Article 202 of the Code foresaw that a court decision should mention the facts of the case established by the court, evidence on which the court’s conclusion was based, and reasons for admitting or rejecting this or that argument, as well as the laws applied by the court.
3. Law on the Constitutional Court of Ukraine of 16 October 1996
15. The relevant provisions read as follows:
Article 83. Issues of constitutionality that arise in the proceedings before the courts of general jurisdiction
“When, in the proceedings before the courts of general jurisdiction, a dispute arises over the constitutionality of norms applied by a court, the examination of the case shall be suspended.
In such circumstances, constitutional proceedings shall be initiated and the case shall be considered by the Constitutional Court of Ukraine immediately.”
Article 94. Ground for a constitutional appeal
“The ground for a constitutional appeal in order to obtain an official interpretation of the Constitution of Ukraine and laws of Ukraine is a lack of uniform application of provisions of the Constitution or laws by the courts of Ukraine, or other organs of State authorities, if the subject of the right to a constitutional appeal considers that it may lead or has led to a violation of his or her constitutional rights and freedoms.”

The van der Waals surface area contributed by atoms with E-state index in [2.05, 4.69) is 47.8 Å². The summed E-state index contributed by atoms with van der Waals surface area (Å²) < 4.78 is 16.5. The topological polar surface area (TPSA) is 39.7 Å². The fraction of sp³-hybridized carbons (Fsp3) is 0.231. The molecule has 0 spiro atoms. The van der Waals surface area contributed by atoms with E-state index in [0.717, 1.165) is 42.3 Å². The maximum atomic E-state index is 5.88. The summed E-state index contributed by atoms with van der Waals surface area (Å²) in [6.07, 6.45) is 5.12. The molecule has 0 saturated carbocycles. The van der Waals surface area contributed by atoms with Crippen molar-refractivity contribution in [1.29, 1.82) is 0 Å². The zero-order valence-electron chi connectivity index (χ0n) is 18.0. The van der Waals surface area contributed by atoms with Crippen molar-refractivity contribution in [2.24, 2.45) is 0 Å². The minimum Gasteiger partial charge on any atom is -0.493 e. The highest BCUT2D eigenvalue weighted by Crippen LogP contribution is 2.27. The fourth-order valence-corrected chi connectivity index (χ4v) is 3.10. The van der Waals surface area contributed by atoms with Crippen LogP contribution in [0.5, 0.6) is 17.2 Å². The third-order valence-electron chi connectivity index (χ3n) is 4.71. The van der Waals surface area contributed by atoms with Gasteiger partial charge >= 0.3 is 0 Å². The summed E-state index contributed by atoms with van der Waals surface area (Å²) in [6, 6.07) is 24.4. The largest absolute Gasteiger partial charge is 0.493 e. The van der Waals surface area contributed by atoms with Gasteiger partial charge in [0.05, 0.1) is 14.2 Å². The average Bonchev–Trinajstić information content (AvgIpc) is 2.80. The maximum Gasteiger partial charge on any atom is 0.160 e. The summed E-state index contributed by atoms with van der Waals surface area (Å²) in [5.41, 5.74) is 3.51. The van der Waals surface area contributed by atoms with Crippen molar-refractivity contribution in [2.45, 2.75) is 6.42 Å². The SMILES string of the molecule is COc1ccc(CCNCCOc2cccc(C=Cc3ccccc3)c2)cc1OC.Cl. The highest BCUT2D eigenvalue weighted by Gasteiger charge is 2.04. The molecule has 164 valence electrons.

4. Law of Ukraine on Pensions of 5 November 1991
16. Article 19 of this Law provides as relevant:
“Old age pensions shall be established in the amount of 55% of the salary, but not less then the minimum amount of pensions (мінімальний розмір пенсії)...
The minimum amount of an old age pension shall be established in relation to the minimum consumer budget (мінімальний споживчий бюджет). In case of economic crisis and a fall in production, the minimum amount of pensions shall be established in an amount which is not lower than the basic standard of income (межа малозабезпеченості). ...
The maximum amount of an old age pension shall not exceed ... three times the minimum amount of pensions ...”
5. Law of Ukraine on Establishing the Amount of the Basic Standard of Income and the Amount of the Minimum Wage for 1999 (25 December 1998)
6. Law of Ukraine on Increasing the Minimum Amount of Pensions (15 July 1997)
18. This Law set the minimum amount of pensions (мінімальний розмір пенсії) at UAH 24.93.
7. Resolution of the Plenary of the Supreme Court of Ukraine on the Application of the Constitution of Ukraine on the Administration of Justice (1 November 1996)
19. The relevant parts of the Resolution read as follows: